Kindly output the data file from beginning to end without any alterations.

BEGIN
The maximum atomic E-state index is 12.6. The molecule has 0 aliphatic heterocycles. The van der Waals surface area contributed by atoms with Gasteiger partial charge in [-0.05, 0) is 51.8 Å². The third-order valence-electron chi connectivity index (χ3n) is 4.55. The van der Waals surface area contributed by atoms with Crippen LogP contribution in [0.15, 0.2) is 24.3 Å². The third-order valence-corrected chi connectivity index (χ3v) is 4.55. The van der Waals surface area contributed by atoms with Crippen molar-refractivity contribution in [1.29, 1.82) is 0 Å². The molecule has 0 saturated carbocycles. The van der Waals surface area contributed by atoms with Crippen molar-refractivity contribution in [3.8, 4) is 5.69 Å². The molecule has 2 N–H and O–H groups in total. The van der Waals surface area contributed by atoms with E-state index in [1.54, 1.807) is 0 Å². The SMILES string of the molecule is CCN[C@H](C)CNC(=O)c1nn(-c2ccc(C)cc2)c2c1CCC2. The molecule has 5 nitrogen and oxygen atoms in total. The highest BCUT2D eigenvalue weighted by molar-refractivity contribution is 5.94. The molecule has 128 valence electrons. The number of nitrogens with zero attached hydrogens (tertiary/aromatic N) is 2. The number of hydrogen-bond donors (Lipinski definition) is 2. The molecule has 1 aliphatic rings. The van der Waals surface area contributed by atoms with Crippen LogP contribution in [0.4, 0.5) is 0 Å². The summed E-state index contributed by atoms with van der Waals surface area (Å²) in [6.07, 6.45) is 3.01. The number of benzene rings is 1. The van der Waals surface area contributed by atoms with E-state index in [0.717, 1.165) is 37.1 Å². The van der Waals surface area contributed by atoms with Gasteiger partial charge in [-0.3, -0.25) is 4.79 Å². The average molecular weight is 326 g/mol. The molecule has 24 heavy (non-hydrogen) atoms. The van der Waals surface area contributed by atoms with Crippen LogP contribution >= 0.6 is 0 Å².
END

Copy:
The maximum atomic E-state index is 12.6. The molecule has 0 aliphatic heterocycles. The van der Waals surface area contributed by atoms with Gasteiger partial charge in [-0.05, 0) is 51.8 Å². The third-order valence-electron chi connectivity index (χ3n) is 4.55. The van der Waals surface area contributed by atoms with Crippen LogP contribution in [0.15, 0.2) is 24.3 Å². The third-order valence-corrected chi connectivity index (χ3v) is 4.55. The van der Waals surface area contributed by atoms with Crippen molar-refractivity contribution in [1.29, 1.82) is 0 Å². The molecule has 0 saturated carbocycles. The van der Waals surface area contributed by atoms with Crippen molar-refractivity contribution in [3.8, 4) is 5.69 Å². The molecule has 2 N–H and O–H groups in total. The van der Waals surface area contributed by atoms with E-state index in [1.54, 1.807) is 0 Å². The SMILES string of the molecule is CCN[C@H](C)CNC(=O)c1nn(-c2ccc(C)cc2)c2c1CCC2. The molecule has 5 nitrogen and oxygen atoms in total. The highest BCUT2D eigenvalue weighted by molar-refractivity contribution is 5.94. The molecule has 128 valence electrons. The number of nitrogens with zero attached hydrogens (tertiary/aromatic N) is 2. The number of hydrogen-bond donors (Lipinski definition) is 2. The molecule has 1 aliphatic rings. The van der Waals surface area contributed by atoms with Crippen LogP contribution in [0.4, 0.5) is 0 Å². The summed E-state index contributed by atoms with van der Waals surface area (Å²) in [6.07, 6.45) is 3.01. The number of benzene rings is 1. The van der Waals surface area contributed by atoms with E-state index in [0.717, 1.165) is 37.1 Å². The van der Waals surface area contributed by atoms with Gasteiger partial charge in [-0.3, -0.25) is 4.79 Å². The average molecular weight is 326 g/mol. The molecule has 24 heavy (non-hydrogen) atoms. The van der Waals surface area contributed by atoms with Crippen LogP contribution >= 0.6 is 0 Å².